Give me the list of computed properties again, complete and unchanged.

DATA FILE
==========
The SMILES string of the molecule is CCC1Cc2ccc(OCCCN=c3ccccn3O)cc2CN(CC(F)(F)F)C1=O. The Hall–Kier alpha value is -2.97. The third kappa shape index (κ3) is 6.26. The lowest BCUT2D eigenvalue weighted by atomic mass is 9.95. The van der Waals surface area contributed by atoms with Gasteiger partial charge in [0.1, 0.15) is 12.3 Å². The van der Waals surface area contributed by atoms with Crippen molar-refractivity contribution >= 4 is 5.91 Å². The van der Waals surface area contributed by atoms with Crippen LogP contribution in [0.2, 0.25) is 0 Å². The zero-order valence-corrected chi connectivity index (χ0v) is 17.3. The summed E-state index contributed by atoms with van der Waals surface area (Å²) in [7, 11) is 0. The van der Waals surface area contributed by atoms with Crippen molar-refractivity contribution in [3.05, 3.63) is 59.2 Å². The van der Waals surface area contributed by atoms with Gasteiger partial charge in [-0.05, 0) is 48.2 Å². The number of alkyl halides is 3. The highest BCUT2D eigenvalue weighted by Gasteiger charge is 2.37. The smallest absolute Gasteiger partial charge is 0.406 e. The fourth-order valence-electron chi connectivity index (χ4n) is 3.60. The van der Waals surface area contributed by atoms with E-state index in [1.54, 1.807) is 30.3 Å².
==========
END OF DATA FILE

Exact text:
The SMILES string of the molecule is CCC1Cc2ccc(OCCCN=c3ccccn3O)cc2CN(CC(F)(F)F)C1=O. The Hall–Kier alpha value is -2.97. The third kappa shape index (κ3) is 6.26. The lowest BCUT2D eigenvalue weighted by atomic mass is 9.95. The van der Waals surface area contributed by atoms with Gasteiger partial charge in [0.1, 0.15) is 12.3 Å². The van der Waals surface area contributed by atoms with Crippen molar-refractivity contribution >= 4 is 5.91 Å². The van der Waals surface area contributed by atoms with Crippen LogP contribution in [0.2, 0.25) is 0 Å². The zero-order valence-corrected chi connectivity index (χ0v) is 17.3. The summed E-state index contributed by atoms with van der Waals surface area (Å²) in [7, 11) is 0. The van der Waals surface area contributed by atoms with Crippen molar-refractivity contribution in [3.05, 3.63) is 59.2 Å². The van der Waals surface area contributed by atoms with Gasteiger partial charge in [-0.05, 0) is 48.2 Å². The number of alkyl halides is 3. The highest BCUT2D eigenvalue weighted by Gasteiger charge is 2.37. The smallest absolute Gasteiger partial charge is 0.406 e. The fourth-order valence-electron chi connectivity index (χ4n) is 3.60. The van der Waals surface area contributed by atoms with E-state index in [1.54, 1.807) is 30.3 Å².